How can you plan for the future when you don’t know what it holds? Come to think of it: what do you not know about your business?

December is usually a busy month for business planning with my clients as we spend time looking at the next year in more detail. That tends to be true even when their year end isn’t December 31st – the change of calendar year is a good time for reflecting on progress and looking ahead to the future.

However 2020 has already been littered with new forecasts, re-forecasts, new opportunities and dashed hopes. We’ve pretty much exhausted all the options for revising the financial detail!

Instead, I’ve set aside time to think about, and crucially, document the things that we don’t know about the future.

We don’t know whether there will be more coronavirus disruption in the New Year, or the impact that a vaccine will have on the economy – can it stave off the predicted recession? We still don’t know what Brexit will throw at us, but we’re used to that by now!

But what about other risks?
What if one or several of your customers moved their business elsewhere? What if one went bust? How reliant are you on a particular customer? What’s the spread of business (and importantly profit) between customers? How much do they owe you?

Where* do you think the risks could be? (* you’re bound to be wrong here, but considering the risks is still valuable). What action can you take to get better information, or reassure yourself?

How about your suppliers? How quickly could you replace one if they hit problems? How close are your relationships with key suppliers? And while we’re on the subject do you have adequate back up if a staff member handed in their notice?

Do you have deposits or prepayments with suppliers that you depend? And what about directors loans? This is getting generic now, because every business is different but hopefully you see where I’m going.

While this isn’t a cheery, “season of goodwill” sort of message the point is that a relatively small amount of time working out what you perceive the risks that your business faces are will let you start to plan around them. You will bear them in mind when you make decisions, perhaps even subconsciously. And most importantly when the worries are on paper, not stuck in your head, you can sleep better at night.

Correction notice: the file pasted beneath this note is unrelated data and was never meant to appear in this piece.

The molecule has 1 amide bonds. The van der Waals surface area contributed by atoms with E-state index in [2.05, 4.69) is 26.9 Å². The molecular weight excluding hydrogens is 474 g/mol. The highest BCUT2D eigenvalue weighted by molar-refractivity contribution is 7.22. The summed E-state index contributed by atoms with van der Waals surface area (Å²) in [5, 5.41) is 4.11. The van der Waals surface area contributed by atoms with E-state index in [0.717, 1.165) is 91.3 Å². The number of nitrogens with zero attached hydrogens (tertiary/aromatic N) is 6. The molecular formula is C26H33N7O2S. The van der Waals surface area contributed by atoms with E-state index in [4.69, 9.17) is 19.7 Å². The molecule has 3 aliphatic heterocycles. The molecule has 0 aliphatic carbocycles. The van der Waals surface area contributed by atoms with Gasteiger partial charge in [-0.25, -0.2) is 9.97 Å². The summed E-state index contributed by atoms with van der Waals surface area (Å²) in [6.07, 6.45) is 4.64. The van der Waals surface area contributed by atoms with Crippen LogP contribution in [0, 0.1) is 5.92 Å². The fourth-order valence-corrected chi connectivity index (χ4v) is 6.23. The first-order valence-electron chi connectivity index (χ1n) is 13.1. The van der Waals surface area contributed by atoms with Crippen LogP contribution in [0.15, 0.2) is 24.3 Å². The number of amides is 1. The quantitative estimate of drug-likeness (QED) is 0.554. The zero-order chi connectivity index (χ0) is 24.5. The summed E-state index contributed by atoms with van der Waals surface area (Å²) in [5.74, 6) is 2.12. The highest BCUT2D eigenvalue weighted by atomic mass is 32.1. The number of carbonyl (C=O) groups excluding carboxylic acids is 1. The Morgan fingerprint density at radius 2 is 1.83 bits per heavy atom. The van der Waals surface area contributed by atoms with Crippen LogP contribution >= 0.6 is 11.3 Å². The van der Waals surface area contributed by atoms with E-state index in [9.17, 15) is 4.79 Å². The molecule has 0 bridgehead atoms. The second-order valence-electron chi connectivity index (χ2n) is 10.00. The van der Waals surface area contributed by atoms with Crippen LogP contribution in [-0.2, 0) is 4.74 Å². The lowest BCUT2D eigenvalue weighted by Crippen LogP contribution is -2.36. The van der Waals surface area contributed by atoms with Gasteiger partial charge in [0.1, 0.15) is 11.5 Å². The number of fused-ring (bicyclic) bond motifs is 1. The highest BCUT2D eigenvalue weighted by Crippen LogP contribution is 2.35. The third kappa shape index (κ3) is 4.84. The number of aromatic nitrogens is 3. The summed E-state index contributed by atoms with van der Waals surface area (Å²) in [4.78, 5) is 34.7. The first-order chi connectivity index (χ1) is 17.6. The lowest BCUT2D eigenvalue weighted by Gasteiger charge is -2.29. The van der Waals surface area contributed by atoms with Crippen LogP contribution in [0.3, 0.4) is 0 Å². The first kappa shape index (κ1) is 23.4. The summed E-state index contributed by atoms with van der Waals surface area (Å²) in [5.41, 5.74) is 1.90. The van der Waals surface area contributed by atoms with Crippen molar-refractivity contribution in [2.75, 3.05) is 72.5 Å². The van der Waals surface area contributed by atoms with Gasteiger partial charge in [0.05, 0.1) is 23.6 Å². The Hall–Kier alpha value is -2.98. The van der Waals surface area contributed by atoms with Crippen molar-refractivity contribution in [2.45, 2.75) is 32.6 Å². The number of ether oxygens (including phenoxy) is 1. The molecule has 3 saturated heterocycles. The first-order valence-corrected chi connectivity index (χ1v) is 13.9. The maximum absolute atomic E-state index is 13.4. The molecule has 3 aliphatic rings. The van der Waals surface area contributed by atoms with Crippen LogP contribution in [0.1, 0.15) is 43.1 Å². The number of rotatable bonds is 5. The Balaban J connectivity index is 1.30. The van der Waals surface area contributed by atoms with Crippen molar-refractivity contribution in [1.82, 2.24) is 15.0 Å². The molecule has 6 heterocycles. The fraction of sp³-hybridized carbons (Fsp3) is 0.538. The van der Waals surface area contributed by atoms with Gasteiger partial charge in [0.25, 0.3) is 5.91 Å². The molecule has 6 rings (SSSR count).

So what did I find out about the businesses I work with?

Firstly, I find it’s always enlightening to look at all my clients together (in private of course). They are a diverse bunch: small and not so small businesses in different sectors.

However looking at the challenges in one can spark off ideas about the challenges in others and that’s one of the benefits of having an almost outside perspective on the business.

The risks that I identified initially were:

  • Unsurprisingly Brexit is still a big unknown (no prizes for guessing that)
  • Continued Covid disruption (don’t even mention the L word) will either be a bonus or a hindrance depending on sector
  • Reliance on key staff is a threat everywhere, which is true of any small business. That’ll result in more efforts to document and share information in the New Year; improving contingency plans especially where business owners are concerned
  • A bit of work needs done thinking about the reliance on certain key customers and what can be done to reduce the impact if they were to disappear
  • And in one business we need to monitor the levels of cash paid upfront to suppliers – cash that would be lost if that supplier was to cease trading
  • So plenty of work to be done in the New Year thinking about future proofing business, even while we don’t know what the future holds.

    If you would like to take a look at where the risks may be in your business give me a shout; I’m always keen to help. You can find out more about how I help my clients here.